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A strong and effective Rotary Club is vital to retaining and attracting quality members.
Club Visioning is about strategic planning for Rotary Clubs – something few Clubs do effectively.  Visioning allows the club members to dream about what their club could become.  From this dream comes a new sense of identity and a renewed commitment to make a club better than it is today.
The Rotary International Club Leadership Plan recommends every Club develop a long-range strategic plan.  It’s about continuity and consistency of leadership and programming.  A strategic plan sets the stage for future progress.
A Club Visioning Session helps a Rotary club design its OWN vision and then set up the necessary steps to achieve that vision.  The result is not a vision decided by the Rotary District or by Rotary International.  It is a vision designed and endorsed by a Club’s own members.
Club Visioning is not just another membership program.  It addresses all aspects of the life of a Rotary Club.  It is not a program just for struggling Rotary Clubs.  It is a program that can benefit any Club.

The History:

In April of 2015 sixteen District 5650 Rotarians attended a one-day facilitator training session conducted by International Vision Facilitation Council trainers, Joe Kovarik and Michael Ericksen, in Omaha, Nebraska.  Since then they’ve trained twelve of the forty-three clubs in our district.

The Opportunity:

To bring together a cross-section of the club’s members, including leaders, potential leaders and brand new members who can work to begin building a consensus on their club’s vision for the next five years.  The experience involves dialogue in a relaxed and friendly environment that has the proven ability to bring out new ideas and provide a “grounding” and understanding of the history and culture of the club.

The Framework:

By starting with the end in mind – a collective vision of the club in five years – the visioning process lays the groundwork to plan for a future that creates:
  • Continuity of leadership, vision, and process
  • Consistency in programming, projects, and activities
  • Consensus and solidarity in purpose and action.

The Process:

The club president (or his/her designee) contacts the District Visioning Coordinator Rob Simmon to discuss the process, learn the club’s responsibilities and schedule a session.  Rob will put together a four- to six-member District 5650 Visioning Facilitation Team.  A session is scheduled and the club handles all of the meeting arrangements including location, food (usually a box dinner), invitations to members and other relevant requirements.

The Visioning Session:

First and foremost, all of those participating are asked to suspend their beliefs and open themselves up to dream.  Then through the simple act of writing down goals in a group setting and sharing them with others, camaraderie is built, agreement on a vision is fostered, and club members establish preliminary benchmarks.  This renewed focus on objectives, which is completed in a dedicated, four-hour work session (typically 5:00–9:00 p.m.), moves the club toward their desired actions and outcomes.  The information developed in the session creates the framework for discussions with the rest of the club, usually through a club assembly.  The initial visioning process works best with a group of between 10 and 20 members.  The Visioning Team limits the group size to 20 so that attendees all have a full opportunity to participate.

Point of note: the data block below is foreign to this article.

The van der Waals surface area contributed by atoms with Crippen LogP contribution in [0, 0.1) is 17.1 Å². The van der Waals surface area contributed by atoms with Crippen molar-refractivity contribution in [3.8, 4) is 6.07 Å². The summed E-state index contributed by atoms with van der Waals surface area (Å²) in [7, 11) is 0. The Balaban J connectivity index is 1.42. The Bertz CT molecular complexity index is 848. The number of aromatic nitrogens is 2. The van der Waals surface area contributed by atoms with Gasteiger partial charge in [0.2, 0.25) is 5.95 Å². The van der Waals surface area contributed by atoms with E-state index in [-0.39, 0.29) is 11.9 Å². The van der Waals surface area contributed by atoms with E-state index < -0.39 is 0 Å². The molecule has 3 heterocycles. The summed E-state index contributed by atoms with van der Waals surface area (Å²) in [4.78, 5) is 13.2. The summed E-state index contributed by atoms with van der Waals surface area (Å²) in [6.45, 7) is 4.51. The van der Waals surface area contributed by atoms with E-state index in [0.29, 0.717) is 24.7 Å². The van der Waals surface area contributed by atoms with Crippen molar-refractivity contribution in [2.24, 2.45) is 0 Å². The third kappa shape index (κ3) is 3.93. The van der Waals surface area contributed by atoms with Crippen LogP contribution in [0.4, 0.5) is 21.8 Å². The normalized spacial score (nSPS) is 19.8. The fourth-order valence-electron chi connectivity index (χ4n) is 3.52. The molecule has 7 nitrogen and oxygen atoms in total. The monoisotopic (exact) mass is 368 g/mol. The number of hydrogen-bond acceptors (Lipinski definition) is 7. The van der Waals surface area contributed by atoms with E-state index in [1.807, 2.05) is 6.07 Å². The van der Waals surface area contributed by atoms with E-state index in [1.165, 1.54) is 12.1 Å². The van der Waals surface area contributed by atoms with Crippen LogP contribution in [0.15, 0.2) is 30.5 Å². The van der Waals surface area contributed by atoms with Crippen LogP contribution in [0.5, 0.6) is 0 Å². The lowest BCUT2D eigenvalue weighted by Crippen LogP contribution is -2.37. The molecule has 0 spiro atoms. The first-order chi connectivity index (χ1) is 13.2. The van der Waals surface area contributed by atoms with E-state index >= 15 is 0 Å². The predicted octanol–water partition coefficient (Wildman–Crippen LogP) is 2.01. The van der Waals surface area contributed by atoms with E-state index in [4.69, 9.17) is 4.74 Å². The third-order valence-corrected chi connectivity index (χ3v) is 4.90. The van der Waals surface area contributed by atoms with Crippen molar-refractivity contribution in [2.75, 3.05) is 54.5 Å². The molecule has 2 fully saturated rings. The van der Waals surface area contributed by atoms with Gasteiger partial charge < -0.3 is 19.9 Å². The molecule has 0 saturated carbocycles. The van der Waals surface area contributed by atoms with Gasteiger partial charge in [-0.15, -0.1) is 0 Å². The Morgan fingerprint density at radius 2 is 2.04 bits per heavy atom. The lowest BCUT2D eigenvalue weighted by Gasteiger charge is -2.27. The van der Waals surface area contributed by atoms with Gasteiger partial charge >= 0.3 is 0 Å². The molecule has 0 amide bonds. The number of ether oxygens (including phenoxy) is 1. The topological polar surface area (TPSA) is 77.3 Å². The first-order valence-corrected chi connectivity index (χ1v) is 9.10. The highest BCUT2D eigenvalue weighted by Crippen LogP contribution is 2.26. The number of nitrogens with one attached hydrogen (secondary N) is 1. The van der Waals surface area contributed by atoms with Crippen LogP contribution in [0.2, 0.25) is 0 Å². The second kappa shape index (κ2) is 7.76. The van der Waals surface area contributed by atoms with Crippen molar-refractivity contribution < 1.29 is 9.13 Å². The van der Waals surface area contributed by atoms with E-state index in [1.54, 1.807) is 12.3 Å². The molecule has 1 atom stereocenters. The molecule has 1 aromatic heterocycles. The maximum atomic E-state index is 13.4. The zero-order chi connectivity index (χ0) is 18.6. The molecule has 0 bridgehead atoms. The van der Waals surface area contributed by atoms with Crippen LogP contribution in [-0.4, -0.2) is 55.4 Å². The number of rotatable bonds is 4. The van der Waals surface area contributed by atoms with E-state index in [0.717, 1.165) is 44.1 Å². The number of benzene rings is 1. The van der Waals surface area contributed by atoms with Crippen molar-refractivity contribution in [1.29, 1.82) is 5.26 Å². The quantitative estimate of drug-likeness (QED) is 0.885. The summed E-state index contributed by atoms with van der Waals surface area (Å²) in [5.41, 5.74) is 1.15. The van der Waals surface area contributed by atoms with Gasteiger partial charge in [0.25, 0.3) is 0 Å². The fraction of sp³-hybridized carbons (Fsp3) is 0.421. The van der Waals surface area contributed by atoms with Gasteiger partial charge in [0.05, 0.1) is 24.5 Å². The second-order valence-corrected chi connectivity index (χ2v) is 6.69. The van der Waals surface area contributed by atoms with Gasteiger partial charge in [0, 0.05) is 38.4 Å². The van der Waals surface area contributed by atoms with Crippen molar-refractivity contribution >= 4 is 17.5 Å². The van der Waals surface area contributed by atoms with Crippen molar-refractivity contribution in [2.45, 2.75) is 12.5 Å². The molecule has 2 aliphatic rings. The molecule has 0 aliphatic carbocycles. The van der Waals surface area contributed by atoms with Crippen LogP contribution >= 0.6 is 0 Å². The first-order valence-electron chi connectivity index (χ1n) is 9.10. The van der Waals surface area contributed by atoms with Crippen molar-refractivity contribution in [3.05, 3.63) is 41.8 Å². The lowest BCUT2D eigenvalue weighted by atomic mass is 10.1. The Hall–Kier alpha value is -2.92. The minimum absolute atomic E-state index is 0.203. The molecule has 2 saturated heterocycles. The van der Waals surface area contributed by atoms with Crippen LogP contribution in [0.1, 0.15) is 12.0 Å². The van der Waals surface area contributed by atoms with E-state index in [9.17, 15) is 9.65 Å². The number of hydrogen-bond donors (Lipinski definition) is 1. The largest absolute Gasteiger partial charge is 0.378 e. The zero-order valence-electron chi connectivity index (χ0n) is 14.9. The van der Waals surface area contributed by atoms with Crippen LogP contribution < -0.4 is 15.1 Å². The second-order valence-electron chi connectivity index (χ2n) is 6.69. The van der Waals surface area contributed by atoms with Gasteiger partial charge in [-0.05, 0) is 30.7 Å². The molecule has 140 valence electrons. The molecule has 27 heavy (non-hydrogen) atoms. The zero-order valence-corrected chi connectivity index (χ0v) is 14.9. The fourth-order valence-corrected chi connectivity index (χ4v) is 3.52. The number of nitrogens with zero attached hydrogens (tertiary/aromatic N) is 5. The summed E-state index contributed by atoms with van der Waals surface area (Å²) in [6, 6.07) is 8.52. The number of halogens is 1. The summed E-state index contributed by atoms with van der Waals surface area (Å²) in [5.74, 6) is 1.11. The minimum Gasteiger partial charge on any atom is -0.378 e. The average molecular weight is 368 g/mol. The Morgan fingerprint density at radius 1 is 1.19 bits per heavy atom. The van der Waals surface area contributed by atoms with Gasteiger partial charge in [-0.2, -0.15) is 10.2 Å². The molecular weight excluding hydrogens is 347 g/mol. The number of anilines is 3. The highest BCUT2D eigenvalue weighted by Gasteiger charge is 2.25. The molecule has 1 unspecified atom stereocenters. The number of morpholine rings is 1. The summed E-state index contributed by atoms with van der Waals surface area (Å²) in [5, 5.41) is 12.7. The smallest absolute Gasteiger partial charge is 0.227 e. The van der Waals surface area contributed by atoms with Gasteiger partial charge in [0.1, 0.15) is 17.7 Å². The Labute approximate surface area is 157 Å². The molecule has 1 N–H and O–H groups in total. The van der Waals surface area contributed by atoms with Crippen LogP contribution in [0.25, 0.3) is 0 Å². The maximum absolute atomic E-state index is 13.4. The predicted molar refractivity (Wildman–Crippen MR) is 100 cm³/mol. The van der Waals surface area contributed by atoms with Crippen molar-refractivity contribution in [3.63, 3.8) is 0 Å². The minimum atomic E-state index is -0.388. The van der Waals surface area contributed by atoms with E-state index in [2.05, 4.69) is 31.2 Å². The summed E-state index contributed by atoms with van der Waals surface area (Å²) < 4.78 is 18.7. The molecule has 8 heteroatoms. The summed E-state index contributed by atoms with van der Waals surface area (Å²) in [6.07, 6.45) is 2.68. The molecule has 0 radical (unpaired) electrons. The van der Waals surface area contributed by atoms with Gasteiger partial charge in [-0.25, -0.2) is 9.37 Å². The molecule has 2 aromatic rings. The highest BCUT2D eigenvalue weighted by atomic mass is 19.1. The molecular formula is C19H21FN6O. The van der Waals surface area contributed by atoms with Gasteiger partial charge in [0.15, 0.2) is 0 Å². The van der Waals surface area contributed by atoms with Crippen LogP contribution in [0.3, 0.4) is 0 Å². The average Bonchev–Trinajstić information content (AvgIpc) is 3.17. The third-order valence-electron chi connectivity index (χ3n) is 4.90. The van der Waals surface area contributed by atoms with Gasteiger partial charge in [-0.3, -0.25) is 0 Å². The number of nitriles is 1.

The Challenge and the Outcomes:

To gather many ideas and opportunities for the future and condense them down to the most desirable goals determined through consensus, all within a very limited time frame.  At the end of the meeting (usually in the early evening), the club members have a clear vision of:
  • What the club stands for in the community
  • The club’s target membership size in five years
  • A clear understanding of the club’s attributes
  • Top three objectives in each of the Five Avenues of Service
  • Areas of mutual agreement on fund-raising, public image and involvement in The Rotary Foundation or the club’s own foundation.
  • A plan to move forward by:
    • Bringing the rest of the members into the discussion;
    • Settling on a club vision or “elevator speech”; and
    • Setting short and long-term goals.
Rob Simmon
District Visioning Coordinator

Clubs that have participated in Visioning

CB Centennial
May 2015
Omaha Downtown
Jun 2015
Aug 2015
Omaha North
Oct 2015
Omaha Suburban
Sep 2015
CB Noon
Jan 2016
Feb 2016
SW Omaha
Mar 2016
Omaha West
Jun 2016
Aug 2016
Omaha Millard
Nov 2016
Feb 2017
Feb 2017
Omaha Northwest
Mar 2017
Lincoln #14 Jun 2017
Shenandoah Jun 2018
Beatrice Oct 2018